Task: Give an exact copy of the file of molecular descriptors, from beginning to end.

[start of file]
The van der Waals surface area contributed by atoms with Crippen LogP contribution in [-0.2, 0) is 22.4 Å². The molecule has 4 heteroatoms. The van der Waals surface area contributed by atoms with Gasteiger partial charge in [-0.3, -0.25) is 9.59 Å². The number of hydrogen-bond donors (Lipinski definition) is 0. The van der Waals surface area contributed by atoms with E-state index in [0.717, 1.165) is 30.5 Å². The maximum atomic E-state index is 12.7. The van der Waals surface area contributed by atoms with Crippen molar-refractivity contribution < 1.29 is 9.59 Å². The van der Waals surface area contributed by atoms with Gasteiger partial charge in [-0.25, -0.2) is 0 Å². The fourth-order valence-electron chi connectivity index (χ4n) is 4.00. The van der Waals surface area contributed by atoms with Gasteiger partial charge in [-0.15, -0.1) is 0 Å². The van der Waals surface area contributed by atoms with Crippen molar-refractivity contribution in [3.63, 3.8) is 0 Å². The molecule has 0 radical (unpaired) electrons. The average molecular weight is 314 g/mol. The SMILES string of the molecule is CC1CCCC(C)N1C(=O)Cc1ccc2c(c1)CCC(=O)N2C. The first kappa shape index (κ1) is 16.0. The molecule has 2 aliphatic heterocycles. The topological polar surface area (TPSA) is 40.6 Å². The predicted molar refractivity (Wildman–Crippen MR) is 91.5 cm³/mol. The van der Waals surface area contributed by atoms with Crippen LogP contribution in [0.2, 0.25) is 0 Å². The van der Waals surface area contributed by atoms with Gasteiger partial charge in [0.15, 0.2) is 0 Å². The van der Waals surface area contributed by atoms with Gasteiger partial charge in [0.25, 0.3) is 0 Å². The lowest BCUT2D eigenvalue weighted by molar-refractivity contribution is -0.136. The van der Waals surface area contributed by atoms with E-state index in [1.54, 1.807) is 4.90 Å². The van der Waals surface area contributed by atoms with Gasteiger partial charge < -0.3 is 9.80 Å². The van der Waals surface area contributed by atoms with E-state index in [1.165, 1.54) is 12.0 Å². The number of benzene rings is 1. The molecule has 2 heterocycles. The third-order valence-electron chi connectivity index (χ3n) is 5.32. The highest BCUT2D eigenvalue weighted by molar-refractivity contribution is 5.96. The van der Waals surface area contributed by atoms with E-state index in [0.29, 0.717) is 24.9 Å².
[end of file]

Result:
The van der Waals surface area contributed by atoms with Crippen LogP contribution in [-0.2, 0) is 22.4 Å². The molecule has 4 heteroatoms. The van der Waals surface area contributed by atoms with Gasteiger partial charge in [-0.3, -0.25) is 9.59 Å². The number of hydrogen-bond donors (Lipinski definition) is 0. The van der Waals surface area contributed by atoms with E-state index in [0.717, 1.165) is 30.5 Å². The maximum atomic E-state index is 12.7. The van der Waals surface area contributed by atoms with Crippen molar-refractivity contribution < 1.29 is 9.59 Å². The van der Waals surface area contributed by atoms with Gasteiger partial charge in [-0.25, -0.2) is 0 Å². The fourth-order valence-electron chi connectivity index (χ4n) is 4.00. The van der Waals surface area contributed by atoms with Gasteiger partial charge in [-0.15, -0.1) is 0 Å². The van der Waals surface area contributed by atoms with Crippen molar-refractivity contribution in [3.63, 3.8) is 0 Å². The molecule has 0 radical (unpaired) electrons. The average molecular weight is 314 g/mol. The SMILES string of the molecule is CC1CCCC(C)N1C(=O)Cc1ccc2c(c1)CCC(=O)N2C. The first kappa shape index (κ1) is 16.0. The molecule has 2 aliphatic heterocycles. The topological polar surface area (TPSA) is 40.6 Å². The predicted molar refractivity (Wildman–Crippen MR) is 91.5 cm³/mol. The van der Waals surface area contributed by atoms with Crippen LogP contribution in [0.2, 0.25) is 0 Å². The van der Waals surface area contributed by atoms with Gasteiger partial charge in [0.15, 0.2) is 0 Å². The van der Waals surface area contributed by atoms with Gasteiger partial charge in [0.25, 0.3) is 0 Å². The lowest BCUT2D eigenvalue weighted by molar-refractivity contribution is -0.136. The van der Waals surface area contributed by atoms with E-state index in [1.54, 1.807) is 4.90 Å². The van der Waals surface area contributed by atoms with Gasteiger partial charge < -0.3 is 9.80 Å². The van der Waals surface area contributed by atoms with E-state index in [1.165, 1.54) is 12.0 Å². The number of benzene rings is 1. The molecule has 2 heterocycles. The third-order valence-electron chi connectivity index (χ3n) is 5.32. The highest BCUT2D eigenvalue weighted by molar-refractivity contribution is 5.96. The van der Waals surface area contributed by atoms with E-state index in [0.29, 0.717) is 24.9 Å².